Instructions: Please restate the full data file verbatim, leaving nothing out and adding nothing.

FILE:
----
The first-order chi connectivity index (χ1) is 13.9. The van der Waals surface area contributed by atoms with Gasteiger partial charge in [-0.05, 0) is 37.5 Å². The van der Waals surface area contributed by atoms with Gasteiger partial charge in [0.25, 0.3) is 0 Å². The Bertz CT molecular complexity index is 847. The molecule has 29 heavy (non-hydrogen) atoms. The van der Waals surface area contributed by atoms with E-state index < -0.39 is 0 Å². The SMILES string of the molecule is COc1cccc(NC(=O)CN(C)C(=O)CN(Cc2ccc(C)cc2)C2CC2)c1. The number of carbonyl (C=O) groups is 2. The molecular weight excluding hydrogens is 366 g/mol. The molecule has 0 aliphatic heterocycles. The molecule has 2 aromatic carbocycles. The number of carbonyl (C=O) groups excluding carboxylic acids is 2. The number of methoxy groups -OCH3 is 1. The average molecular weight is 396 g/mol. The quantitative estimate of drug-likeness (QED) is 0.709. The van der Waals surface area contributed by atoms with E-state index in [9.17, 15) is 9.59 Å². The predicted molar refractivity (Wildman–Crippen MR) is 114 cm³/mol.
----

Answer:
The first-order chi connectivity index (χ1) is 13.9. The van der Waals surface area contributed by atoms with Gasteiger partial charge in [-0.05, 0) is 37.5 Å². The van der Waals surface area contributed by atoms with Gasteiger partial charge in [0.25, 0.3) is 0 Å². The Bertz CT molecular complexity index is 847. The molecule has 29 heavy (non-hydrogen) atoms. The van der Waals surface area contributed by atoms with E-state index < -0.39 is 0 Å². The SMILES string of the molecule is COc1cccc(NC(=O)CN(C)C(=O)CN(Cc2ccc(C)cc2)C2CC2)c1. The number of carbonyl (C=O) groups is 2. The molecular weight excluding hydrogens is 366 g/mol. The molecule has 0 aliphatic heterocycles. The molecule has 2 aromatic carbocycles. The number of carbonyl (C=O) groups excluding carboxylic acids is 2. The number of methoxy groups -OCH3 is 1. The average molecular weight is 396 g/mol. The quantitative estimate of drug-likeness (QED) is 0.709. The van der Waals surface area contributed by atoms with E-state index in [9.17, 15) is 9.59 Å². The predicted molar refractivity (Wildman–Crippen MR) is 114 cm³/mol.